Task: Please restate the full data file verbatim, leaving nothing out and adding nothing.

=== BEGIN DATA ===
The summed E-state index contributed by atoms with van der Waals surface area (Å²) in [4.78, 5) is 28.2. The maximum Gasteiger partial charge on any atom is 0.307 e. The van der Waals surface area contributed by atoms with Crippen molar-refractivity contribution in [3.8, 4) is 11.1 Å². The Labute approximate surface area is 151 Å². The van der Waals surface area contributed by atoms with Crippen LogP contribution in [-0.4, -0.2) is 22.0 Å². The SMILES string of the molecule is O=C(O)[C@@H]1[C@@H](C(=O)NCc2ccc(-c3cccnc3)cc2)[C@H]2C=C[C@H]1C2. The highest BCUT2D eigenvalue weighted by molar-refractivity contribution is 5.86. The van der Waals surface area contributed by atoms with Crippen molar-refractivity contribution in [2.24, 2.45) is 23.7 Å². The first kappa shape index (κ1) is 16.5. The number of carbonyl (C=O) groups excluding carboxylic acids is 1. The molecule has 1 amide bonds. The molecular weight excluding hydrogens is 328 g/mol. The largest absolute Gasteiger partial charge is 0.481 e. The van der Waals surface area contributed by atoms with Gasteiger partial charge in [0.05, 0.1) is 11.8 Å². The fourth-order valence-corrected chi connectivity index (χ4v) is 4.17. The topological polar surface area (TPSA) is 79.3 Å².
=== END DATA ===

The summed E-state index contributed by atoms with van der Waals surface area (Å²) in [4.78, 5) is 28.2. The maximum Gasteiger partial charge on any atom is 0.307 e. The van der Waals surface area contributed by atoms with Crippen molar-refractivity contribution in [3.8, 4) is 11.1 Å². The Labute approximate surface area is 151 Å². The van der Waals surface area contributed by atoms with Crippen LogP contribution in [-0.4, -0.2) is 22.0 Å². The SMILES string of the molecule is O=C(O)[C@@H]1[C@@H](C(=O)NCc2ccc(-c3cccnc3)cc2)[C@H]2C=C[C@H]1C2. The highest BCUT2D eigenvalue weighted by molar-refractivity contribution is 5.86. The van der Waals surface area contributed by atoms with Crippen molar-refractivity contribution in [2.24, 2.45) is 23.7 Å². The first kappa shape index (κ1) is 16.5. The number of carbonyl (C=O) groups excluding carboxylic acids is 1. The molecule has 1 amide bonds. The molecular weight excluding hydrogens is 328 g/mol. The largest absolute Gasteiger partial charge is 0.481 e. The van der Waals surface area contributed by atoms with Gasteiger partial charge in [0.05, 0.1) is 11.8 Å². The fourth-order valence-corrected chi connectivity index (χ4v) is 4.17. The topological polar surface area (TPSA) is 79.3 Å².